Read: "," by David Swanson. Antemedius. August 28, 2009.
That article is very nearly completely solid in mundane terms (as opposed to divine).
Either the federal government of the U.S. now shows that no one can just write a memo (or order one up) to make what is illegal legal or it lets them all get away with it, in which case, there really is no binding law. The Constitution wouldn't be worth the paper it's written on.
The only thing that wouldn't hold up is the "Executive Orders 12674 and 12731" part. Even though those orders really restate the law, a President isn't obligated by previous Executive Orders, per se, whether or not he or she writes a formal retraction. Bush's Executive Orders don't bind Obama for instance. Underlying law does, what there might be of it.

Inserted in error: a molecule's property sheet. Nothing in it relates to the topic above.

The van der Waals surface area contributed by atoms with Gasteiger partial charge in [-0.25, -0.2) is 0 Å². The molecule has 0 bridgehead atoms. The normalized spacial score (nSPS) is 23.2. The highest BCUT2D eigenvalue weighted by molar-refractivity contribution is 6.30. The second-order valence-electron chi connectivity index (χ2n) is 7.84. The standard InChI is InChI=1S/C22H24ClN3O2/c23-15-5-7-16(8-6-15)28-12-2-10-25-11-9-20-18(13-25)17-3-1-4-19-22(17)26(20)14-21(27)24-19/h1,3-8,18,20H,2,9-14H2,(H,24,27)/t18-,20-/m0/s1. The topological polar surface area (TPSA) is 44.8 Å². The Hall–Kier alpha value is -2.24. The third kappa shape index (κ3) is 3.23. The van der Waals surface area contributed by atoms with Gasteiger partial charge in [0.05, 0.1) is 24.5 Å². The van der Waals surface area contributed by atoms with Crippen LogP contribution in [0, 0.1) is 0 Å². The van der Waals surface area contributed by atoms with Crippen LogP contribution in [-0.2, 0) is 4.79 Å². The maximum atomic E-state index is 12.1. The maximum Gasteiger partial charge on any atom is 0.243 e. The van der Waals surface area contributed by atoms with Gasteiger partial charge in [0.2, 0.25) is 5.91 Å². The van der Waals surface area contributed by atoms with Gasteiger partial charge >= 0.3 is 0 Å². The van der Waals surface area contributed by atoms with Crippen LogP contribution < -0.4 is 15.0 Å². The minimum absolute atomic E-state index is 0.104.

Anyway, there is no doubt that torture is illegal regardless of one's status as a member of some "regular" military, etc. There is also no doubt that waterboarding and all the "harsh" interrogation techniques violate the law not only of the U.S. but of the world. There is also no doubt that John Yoo and the others knew these things when he wrote his memo(s) and Bush ran with the memo.
Should Bush be prosecuted? He should be if anyone is prosecuted for anything.
I know such "prosecution" should be aimed at universal repentance. Then he can be forgiven in the highest without concern that he would backslide forever as Satan. Does anyone understand this?